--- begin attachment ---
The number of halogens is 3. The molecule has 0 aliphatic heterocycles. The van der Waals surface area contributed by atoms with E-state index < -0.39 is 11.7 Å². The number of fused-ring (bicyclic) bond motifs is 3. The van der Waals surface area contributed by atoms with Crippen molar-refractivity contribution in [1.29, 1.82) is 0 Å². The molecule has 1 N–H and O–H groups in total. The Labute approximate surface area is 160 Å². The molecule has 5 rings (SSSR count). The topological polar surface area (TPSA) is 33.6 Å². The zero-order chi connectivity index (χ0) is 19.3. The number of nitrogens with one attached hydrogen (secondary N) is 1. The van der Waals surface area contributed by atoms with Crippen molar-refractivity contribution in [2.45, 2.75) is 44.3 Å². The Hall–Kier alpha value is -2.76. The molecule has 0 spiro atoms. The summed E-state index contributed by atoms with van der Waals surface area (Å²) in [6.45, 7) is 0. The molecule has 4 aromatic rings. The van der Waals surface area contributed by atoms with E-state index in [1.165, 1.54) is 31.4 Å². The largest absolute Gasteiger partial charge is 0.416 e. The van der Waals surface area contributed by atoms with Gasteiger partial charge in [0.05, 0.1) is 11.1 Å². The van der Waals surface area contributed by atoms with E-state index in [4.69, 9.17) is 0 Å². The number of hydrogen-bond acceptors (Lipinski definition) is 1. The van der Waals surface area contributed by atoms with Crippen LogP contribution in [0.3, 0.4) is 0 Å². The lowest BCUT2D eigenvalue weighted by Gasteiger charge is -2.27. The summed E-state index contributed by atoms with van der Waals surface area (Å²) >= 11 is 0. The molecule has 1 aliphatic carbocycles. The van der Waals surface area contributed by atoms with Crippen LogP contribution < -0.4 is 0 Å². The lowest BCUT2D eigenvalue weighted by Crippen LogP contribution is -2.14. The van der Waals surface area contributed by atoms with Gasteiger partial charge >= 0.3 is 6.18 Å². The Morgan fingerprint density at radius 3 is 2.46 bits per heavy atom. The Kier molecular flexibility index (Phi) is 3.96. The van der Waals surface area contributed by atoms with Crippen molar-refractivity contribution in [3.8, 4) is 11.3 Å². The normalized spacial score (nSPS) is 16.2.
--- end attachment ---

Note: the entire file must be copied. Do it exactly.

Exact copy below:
The number of halogens is 3. The molecule has 0 aliphatic heterocycles. The van der Waals surface area contributed by atoms with E-state index < -0.39 is 11.7 Å². The number of fused-ring (bicyclic) bond motifs is 3. The van der Waals surface area contributed by atoms with Crippen molar-refractivity contribution in [1.29, 1.82) is 0 Å². The molecule has 1 N–H and O–H groups in total. The Labute approximate surface area is 160 Å². The molecule has 5 rings (SSSR count). The topological polar surface area (TPSA) is 33.6 Å². The zero-order chi connectivity index (χ0) is 19.3. The number of nitrogens with one attached hydrogen (secondary N) is 1. The van der Waals surface area contributed by atoms with Crippen molar-refractivity contribution in [2.45, 2.75) is 44.3 Å². The Hall–Kier alpha value is -2.76. The molecule has 0 spiro atoms. The summed E-state index contributed by atoms with van der Waals surface area (Å²) in [6.45, 7) is 0. The molecule has 4 aromatic rings. The van der Waals surface area contributed by atoms with E-state index in [1.165, 1.54) is 31.4 Å². The largest absolute Gasteiger partial charge is 0.416 e. The van der Waals surface area contributed by atoms with Gasteiger partial charge in [0.05, 0.1) is 11.1 Å². The van der Waals surface area contributed by atoms with E-state index in [4.69, 9.17) is 0 Å². The number of hydrogen-bond acceptors (Lipinski definition) is 1. The van der Waals surface area contributed by atoms with Crippen LogP contribution in [0.3, 0.4) is 0 Å². The lowest BCUT2D eigenvalue weighted by Gasteiger charge is -2.27. The summed E-state index contributed by atoms with van der Waals surface area (Å²) >= 11 is 0. The molecule has 1 aliphatic carbocycles. The van der Waals surface area contributed by atoms with Crippen LogP contribution < -0.4 is 0 Å². The lowest BCUT2D eigenvalue weighted by Crippen LogP contribution is -2.14. The van der Waals surface area contributed by atoms with Gasteiger partial charge >= 0.3 is 6.18 Å². The Morgan fingerprint density at radius 3 is 2.46 bits per heavy atom. The Kier molecular flexibility index (Phi) is 3.96. The van der Waals surface area contributed by atoms with Crippen molar-refractivity contribution in [3.8, 4) is 11.3 Å². The normalized spacial score (nSPS) is 16.2.